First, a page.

AMSTERDAM - For the first time, medical imaging has a greater role to play in the diagnosis of stable coronary artery disease (CAD) in significant new guidelines launched at the European Society of Cardiology (ESC) Congress 2013, according to a leading German expert.
In particular, stress echocardiography, SPECT, PET, cardiovascular MR (CMR), and coronary CT angiography (CCTA) are recommended for patients with stable chest pain, and local expertise should be considered when choosing the imaging modality.
"These guidelines are extremely important because patients with chest pain form a large patient group, so even a small change in the guidelines has a big impact on the cardiologists treating these patients," said Dr. Stephan Achenbach, professor and chairman of cardiology at the University of Erlangen in Germany. Achenbach chaired the session at the congress and welcomed the ESC's new guidelines for the clarification they provided on the range of new data that had materialized over the past six years.
A significant advance
Achenbach said the imaging recommendations within the new guidelines represent a significant advance over previous editions; in particular, in relation to the workup of patients with suspected stable CAD. Currently, clinicians, especially in Europe, rely heavily on exercise electrocardiograms (ECG) because they are easy to perform, low cost, and widely available.
"However, the test is actually unreliable because the sensitivity is only around 50%," Achenbach said.
Furthermore, he pointed out exercise ECG was only acceptable if the pretest likelihood of stable CAD was low. According to the 2013 guidelines, if the patient has a higher probability of disease, then a stress imaging test -- echocardiography, nuclear, or MRI -- is recommended. In addition, a class 2a recommendation notes that in selected patients, CCTA can be used.
"This has never been seen before in relation to stable CAD," Achenbach said.
Local expertise is highlighted as another important recommendation in the new guidelines. Uniquely, this reflects valuable practical insights into the management of patients with suspected CAD in a way that has not been evident in previous versions. It is recommended that imaging tests should be used according to the availability of local expertise and equipment.
"This is a completely new reflection on the practical use of tests. In reality, not all centers have the same level of expertise in imaging analysis," Achenbach noted. "If your center has an MR specialist, then choose MR. If your center has a CT specialist, then choose CT. It may be good for radiologists to have at least one area of particular expertise so it can used in patients rather than offering everything."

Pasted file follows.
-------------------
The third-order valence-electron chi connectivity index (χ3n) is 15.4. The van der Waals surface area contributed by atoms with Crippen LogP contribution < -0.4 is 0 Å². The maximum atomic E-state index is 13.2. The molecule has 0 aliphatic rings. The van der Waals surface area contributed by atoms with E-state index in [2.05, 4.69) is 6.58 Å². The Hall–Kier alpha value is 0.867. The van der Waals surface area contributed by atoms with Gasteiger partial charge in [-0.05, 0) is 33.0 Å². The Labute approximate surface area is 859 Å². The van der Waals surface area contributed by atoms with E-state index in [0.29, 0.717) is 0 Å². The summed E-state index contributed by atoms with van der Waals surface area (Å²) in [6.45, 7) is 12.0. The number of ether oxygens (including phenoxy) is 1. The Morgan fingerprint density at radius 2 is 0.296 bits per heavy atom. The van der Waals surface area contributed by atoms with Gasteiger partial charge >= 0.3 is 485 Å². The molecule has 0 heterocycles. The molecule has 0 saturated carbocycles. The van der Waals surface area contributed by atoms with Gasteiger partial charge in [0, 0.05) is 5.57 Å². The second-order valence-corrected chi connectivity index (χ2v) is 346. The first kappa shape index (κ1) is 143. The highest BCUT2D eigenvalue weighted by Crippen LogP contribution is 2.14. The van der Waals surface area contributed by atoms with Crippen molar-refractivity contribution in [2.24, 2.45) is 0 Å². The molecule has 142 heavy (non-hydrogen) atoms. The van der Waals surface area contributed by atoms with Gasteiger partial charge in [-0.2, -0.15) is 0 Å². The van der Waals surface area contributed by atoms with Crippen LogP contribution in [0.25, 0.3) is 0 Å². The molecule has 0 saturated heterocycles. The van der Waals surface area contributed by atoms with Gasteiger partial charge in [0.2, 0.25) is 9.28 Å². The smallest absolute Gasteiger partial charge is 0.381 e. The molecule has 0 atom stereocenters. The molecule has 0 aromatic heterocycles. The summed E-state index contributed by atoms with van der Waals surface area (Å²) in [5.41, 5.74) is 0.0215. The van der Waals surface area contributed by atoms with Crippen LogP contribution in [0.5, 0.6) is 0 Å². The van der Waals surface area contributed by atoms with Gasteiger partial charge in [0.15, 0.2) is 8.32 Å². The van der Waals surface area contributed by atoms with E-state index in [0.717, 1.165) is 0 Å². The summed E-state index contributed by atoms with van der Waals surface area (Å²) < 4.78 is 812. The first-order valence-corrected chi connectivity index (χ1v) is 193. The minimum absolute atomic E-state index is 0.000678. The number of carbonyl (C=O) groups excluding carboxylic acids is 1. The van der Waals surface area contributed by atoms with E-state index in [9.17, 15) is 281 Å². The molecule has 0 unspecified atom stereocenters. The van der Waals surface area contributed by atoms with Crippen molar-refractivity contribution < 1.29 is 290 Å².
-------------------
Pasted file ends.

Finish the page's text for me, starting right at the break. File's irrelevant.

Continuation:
Pretest probability of stable CAD
Launching the new guidelines at this year's ESC Congress, task force chair Dr. Udo Sechtem from Robert-Bosch-Krankenhaus (RBK) in Stuttgart, Germany, said another new aspect was the diagnostic algorithm was now based on pretest probability, in line with the 2010 U.K. National Institute for Health and Clinical Excellence (NICE) guidelines on chest pain of recent onset.
"The estimation of pretest probability is based on the latest data measuring the prevalence of coronary artery stenosis in current large cohorts of male and female patients of various ages with various clinical presentations," Sechtem remarked.
Pretest probability is closely related to age, gender, typicality of symptoms, and typicality of pain. For example, a 75-year-old with typical chest pain has a 90% likelihood of CAD, while a 35-year-old woman with relatively untypical chest pain has less than 5% pretest likelihood of CAD. Consequently, the diagnostic tests need to change to reflect the patient's risk profile.
Achenbach noted some cardiologists were relatively surprised at the preprobability recommendation. "They recommend no testing at all if the pretest likelihood is less than 15%. In these patients, testing can actually be harmful due to the chance of false results rather than accurate ones," he said.
Although these guidelines are based on the 2010 NICE recommendations, the latter have limited use in practice because the emphasis is on the use of CT when in reality, certain patients cannot tolerate CT imaging for a variety of reasons.
After diagnosis of stable CAD, the guidelines suggest revascularization is indicated for patients found to have greater than 10% ischemia as determined by imaging. According to the new guidelines, imaging should also be used for assessment of persistent angina if medication fails to control it adequately.
The full guidelines can be accessed by clicking here.